Teresa Wasonga and Andrew Otieno
Married professors enrich education at NIU with global lessons
It might take a village to raise a child, but for hundreds of young girls in rural Kenya, it also takes the commitment of two NIU professors who this year are honored as the 2016 Presidential Engagement Professors.
Teresa Wasonga and Andrew Otieno are a husband-and-wife team whose accomplishments include building and supporting a school for girls in a country where few young women graduate from high school and fewer still go on to college.
They do both at the Jane Adeny Memorial School (JAMS) in Muhoroni, Kenya, where academic rigor is matched by the challenges of running a self-sustaining residential academy.
And while the school is their best-known accomplishment, supporters say Wasonga and Otieno live their commitment to engagement in all other aspects of their work, both here and abroad.
A professor in the College of Education’s Department of Leadership, Educational Psychology and Foundations, Teresa Wasonga is known as a creator of new school leaders.
Aspiring principals and superintendents who are fortunate enough to come under her tutelage praise the powerful impact she made on their lives.
Yet Wasonga also seamlessly moves from curricular and leadership issues to the practical considerations involved in sustaining a facility where more than 100 young girls live and study. Among the issues she tackles is a dairy operation at the school, where milk provides both nutrition and a way to earn money.
“Our partnership at JAMS is focused on using an eight cow dairy to generate income and teach lessons in entrepreneurship,” writes Amanda Adare, executive director of Venture Dairy Development. “Teresa’s commitment to our partnership has allowed us to turn over management of the dairy operation to the school a year ahead of schedule. And she has used this project to further educate across the country, creating regional, national and international change.”
NIU students praise Wasonga for the way she extends the reach of her school in Kenya to augment the experiences of her students in the United States; meanwhile, the number of people and organizations that “pitch in” to keep JAMS running is nothing short of impressive.
From Rotary groups in the Chicago suburbs and an international book-sharing organization to an NIU student chapter and NIU alumni who have volunteered to teach sex education and memoir writing to the JAMS students, Wasonga is a master partnership creator.
Yet in spite of the many accolades from across the globe, students at the JAMS school call Wasonga a remarkably humble person who makes others feel important.
“No one could tell she is a professor just to look at her,” writes JAMS student Lynnet Magina. “She can wake up and clean the whole compound by herself and never tell anyone. Most of us here have no parents, no one to support us, but thanks to Professor Teresa and her generous, selfless heart, some of us are actually headed to college.”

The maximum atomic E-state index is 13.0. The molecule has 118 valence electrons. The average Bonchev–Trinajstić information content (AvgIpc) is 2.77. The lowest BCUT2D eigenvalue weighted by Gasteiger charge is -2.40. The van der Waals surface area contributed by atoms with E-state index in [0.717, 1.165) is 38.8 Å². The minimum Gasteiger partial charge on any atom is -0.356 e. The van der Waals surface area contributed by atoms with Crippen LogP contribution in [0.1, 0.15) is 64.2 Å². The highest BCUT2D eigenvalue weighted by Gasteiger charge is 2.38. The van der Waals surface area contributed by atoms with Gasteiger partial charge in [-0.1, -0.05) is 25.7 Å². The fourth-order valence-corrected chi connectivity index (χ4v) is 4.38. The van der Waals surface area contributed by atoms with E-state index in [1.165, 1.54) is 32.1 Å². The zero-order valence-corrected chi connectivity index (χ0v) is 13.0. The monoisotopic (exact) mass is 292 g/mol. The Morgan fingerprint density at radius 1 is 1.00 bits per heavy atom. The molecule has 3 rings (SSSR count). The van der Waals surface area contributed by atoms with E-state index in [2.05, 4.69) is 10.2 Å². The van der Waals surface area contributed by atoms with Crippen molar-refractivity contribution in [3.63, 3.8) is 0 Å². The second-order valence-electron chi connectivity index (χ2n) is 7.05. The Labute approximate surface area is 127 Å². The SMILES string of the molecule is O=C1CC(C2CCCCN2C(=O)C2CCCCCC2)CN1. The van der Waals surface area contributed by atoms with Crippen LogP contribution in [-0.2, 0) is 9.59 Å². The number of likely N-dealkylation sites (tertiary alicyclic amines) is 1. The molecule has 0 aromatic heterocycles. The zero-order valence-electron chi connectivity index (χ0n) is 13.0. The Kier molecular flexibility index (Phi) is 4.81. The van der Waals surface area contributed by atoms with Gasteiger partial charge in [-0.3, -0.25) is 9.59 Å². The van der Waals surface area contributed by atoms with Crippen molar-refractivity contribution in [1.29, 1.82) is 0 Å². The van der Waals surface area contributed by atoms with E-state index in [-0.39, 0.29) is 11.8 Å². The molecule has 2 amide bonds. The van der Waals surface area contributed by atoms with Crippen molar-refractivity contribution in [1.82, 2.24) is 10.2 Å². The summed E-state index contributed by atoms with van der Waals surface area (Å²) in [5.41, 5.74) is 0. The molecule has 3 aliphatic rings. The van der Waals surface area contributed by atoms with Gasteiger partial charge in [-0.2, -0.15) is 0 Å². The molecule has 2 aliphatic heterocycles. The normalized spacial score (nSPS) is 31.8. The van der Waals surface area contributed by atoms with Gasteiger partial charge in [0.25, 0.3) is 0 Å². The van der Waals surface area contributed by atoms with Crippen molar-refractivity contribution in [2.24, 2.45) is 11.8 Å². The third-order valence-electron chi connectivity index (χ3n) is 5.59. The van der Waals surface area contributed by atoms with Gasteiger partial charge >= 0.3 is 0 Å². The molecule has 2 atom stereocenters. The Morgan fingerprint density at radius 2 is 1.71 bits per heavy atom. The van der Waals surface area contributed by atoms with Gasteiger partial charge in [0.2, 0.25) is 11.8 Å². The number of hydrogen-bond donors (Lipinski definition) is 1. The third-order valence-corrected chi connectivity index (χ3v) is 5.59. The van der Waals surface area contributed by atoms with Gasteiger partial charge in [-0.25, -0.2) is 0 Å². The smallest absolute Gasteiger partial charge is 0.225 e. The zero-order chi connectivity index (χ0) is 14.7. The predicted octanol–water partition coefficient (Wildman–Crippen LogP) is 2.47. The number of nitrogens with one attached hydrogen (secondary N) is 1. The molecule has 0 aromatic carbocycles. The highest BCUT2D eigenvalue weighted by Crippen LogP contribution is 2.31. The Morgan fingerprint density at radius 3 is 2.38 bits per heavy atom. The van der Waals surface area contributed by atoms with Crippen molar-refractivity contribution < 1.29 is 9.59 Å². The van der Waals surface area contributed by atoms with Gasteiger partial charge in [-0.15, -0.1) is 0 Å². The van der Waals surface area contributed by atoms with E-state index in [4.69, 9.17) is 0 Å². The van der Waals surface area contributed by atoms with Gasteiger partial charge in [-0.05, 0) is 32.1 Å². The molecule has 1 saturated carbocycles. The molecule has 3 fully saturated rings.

Andrew Otieno is an internationally celebrated professor of technology.
With industry collaborations far and wide, he models successful engineering practice and engagement principles for his department and college.
Student teams under his leadership have received top honors at engineering design competitions, and he has been invited to several other countries to teach professors about the wonders of senior design projects.
At the same time, Otieno is committed to making life better for those in developing countries.
Not long after he founded the NIU chapter of Engineers Without Borders, more than a decade ago, the group tackled a clean water project at an orphanage in Honduras.
From there, Otieno and his students worked on solar lighting and heating solutions at a secondary school in Tanzania. The solar lights in particular have had a strong impact at the school, since students there can now study at night.
More than 100 NIU students have been involved in the Tanzania project, either on the design side or in actual installation work on site.
“What Dr. Otieno teaches goes beyond the realm of engineering,” writes former student Emily DeBisschop. “When we were building solar lights for the school in Tanzania, he made sure we knew that the girls have to study at night in order to pass their college entrance exams, and how those exams are ‘make-or-break’ in terms of their futures. That certainly placed a much higher value on the assignment than a typical test or senior project.”
In addition to teaching his students how to create technology for developing countries, Otieno also strives to teach them about need closer to home. He organizes an annual shoe drive each year called “A Day Without Shoes,” and uses the event to drive home messages about privilege and want.
His outreach includes the Jane Adeny Memorial School.
“As soon as we got there, he convinced us to pick up brushes and paint the school,” writes a former student. “He taught us a lot about engineering, but also he taught us that it is everyone’s responsibility to focus on the common good.”